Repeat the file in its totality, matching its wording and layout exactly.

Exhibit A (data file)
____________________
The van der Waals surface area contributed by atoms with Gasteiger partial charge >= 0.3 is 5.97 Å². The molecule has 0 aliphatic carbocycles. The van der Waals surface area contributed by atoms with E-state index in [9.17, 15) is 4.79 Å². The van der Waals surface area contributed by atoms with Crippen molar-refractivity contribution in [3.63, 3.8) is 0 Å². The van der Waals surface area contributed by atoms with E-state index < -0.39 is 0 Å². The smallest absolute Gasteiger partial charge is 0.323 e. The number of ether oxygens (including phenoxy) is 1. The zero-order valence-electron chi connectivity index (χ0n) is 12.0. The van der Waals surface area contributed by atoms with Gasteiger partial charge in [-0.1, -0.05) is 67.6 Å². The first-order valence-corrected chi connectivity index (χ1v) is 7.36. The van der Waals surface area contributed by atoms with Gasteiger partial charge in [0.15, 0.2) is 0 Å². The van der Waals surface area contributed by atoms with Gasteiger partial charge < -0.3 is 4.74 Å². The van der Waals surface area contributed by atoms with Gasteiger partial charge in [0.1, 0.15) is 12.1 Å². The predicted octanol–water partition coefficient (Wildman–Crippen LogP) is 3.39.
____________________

The van der Waals surface area contributed by atoms with Gasteiger partial charge >= 0.3 is 5.97 Å². The molecule has 0 aliphatic carbocycles. The van der Waals surface area contributed by atoms with E-state index in [9.17, 15) is 4.79 Å². The van der Waals surface area contributed by atoms with Crippen molar-refractivity contribution in [3.63, 3.8) is 0 Å². The van der Waals surface area contributed by atoms with E-state index < -0.39 is 0 Å². The smallest absolute Gasteiger partial charge is 0.323 e. The number of ether oxygens (including phenoxy) is 1. The zero-order valence-electron chi connectivity index (χ0n) is 12.0. The van der Waals surface area contributed by atoms with Gasteiger partial charge in [-0.1, -0.05) is 67.6 Å². The first-order valence-corrected chi connectivity index (χ1v) is 7.36. The van der Waals surface area contributed by atoms with Gasteiger partial charge in [0.15, 0.2) is 0 Å². The van der Waals surface area contributed by atoms with Gasteiger partial charge < -0.3 is 4.74 Å². The van der Waals surface area contributed by atoms with Gasteiger partial charge in [0.1, 0.15) is 12.1 Å². The predicted octanol–water partition coefficient (Wildman–Crippen LogP) is 3.39.